Border apprehensions down for fourth consecutive month; administration touts ‘unprecedented achievement’
Border officials apprehended just over 52,000 migrants at the southern border in September -- another drop in numbers for the fourth consecutive month -- as administration officials said Tuesday the numbers are proof that policies at the border are working.
Total encounters, making up those apprehended or turned away, were 52,546 in September, Customs and Border Protection (CBP) announced. It marks a drop of almost 65 percent from the 144,000 encountered in May, and an 18 percent decline from August, when just over 64,000 were apprehended.
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"This represents the fourth month in a row of a steady decline in apprehensions," Acting CBP Commissioner Mark Morgan told reporters. "This is an unprecedented achievement."
Morgan pointed to agreements with other countries such as the Migrant Protection Protocols (MPP), which involves sending migrants back to Mexico to await their hearings. MPP is currently facing legal challenges, as well as objections from activists that the protocols involves migrants being sent back to potentially dangerous areas where they can be attacked by smugglers and gangs.
But Morgan said that CBP has enrolled more than 51,000 migrants in MPP and said they receive protection and permission to work while in Mexico.
“With MPP, migrants are receiving due process and protection while the United States is restoring integrity to our immigration system,” he said. “We're closing the loopholes and diminishing the smuggling organizations' ability to profit on the back of these migrants, while simultaneously exploiting our system.”
Morgan also cited the administration’s efforts to end the 1997 Flores settlement that limits the amount of time minors can be kept in detention.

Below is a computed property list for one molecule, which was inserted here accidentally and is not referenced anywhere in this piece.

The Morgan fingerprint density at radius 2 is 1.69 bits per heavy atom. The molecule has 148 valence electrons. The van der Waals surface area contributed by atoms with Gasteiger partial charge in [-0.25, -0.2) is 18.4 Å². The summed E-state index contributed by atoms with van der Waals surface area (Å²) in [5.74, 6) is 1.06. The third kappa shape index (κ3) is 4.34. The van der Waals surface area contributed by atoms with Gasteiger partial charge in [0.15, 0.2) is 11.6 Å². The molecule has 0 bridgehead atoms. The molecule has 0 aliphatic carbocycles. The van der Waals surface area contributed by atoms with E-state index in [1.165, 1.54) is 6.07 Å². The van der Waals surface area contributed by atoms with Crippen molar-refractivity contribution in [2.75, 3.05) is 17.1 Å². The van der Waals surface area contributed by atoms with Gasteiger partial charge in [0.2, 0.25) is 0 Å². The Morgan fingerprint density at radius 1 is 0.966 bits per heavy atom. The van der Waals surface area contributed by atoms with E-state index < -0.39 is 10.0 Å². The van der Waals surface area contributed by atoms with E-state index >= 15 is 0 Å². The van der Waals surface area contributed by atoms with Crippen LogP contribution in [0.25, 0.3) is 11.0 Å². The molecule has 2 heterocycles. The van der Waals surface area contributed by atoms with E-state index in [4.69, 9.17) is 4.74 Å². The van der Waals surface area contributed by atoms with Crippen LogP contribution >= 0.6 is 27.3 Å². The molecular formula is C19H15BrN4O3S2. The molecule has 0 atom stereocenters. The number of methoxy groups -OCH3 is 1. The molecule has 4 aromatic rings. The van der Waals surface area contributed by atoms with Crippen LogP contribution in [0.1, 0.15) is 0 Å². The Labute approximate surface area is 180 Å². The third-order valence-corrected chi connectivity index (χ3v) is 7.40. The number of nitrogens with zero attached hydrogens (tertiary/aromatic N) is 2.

He also pointed to regional agreements with countries such as Guatemala and El Salvador.
However, Morgan said that the numbers are still too high, calling the average of 1,700 apprehensions a day “unacceptable,”and repeated his calls for Congress to act to end loopholes in the U.S. immigration system.
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“The bottom line: We still need Congress to pass meaningful legislation to address our broken legal framework when it comes to immigration,” he said. “And while Congress has failed to bring a single piece of meaningful legislation to the floor, this president, this administration is doing exactly what he promised the American people.”
The good news from the border comes at an important time for the administration and the White House, as it gears up for the 2020 election campaign. Immigration is likely to be a key issue, and Trump is looking to be able to tout his success in reducing illegal immigration -- something that was a central 2016 promise.
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As part of that effort, the administration is increasing its efforts in building the wall at the southern border, with plans to construct upwards of 450-500 miles by the end of 2020.
Morgan on Tuesday gave an update to reporters, saying that 71 miles had been completed so far, and that the administration was on its way to its goal.
“This isn't what the president asked for, this is what the experts asked for to help them do their job to safeguard and protect this great nation,” he said. “The president has simply listened to them and he's delivering his promise.”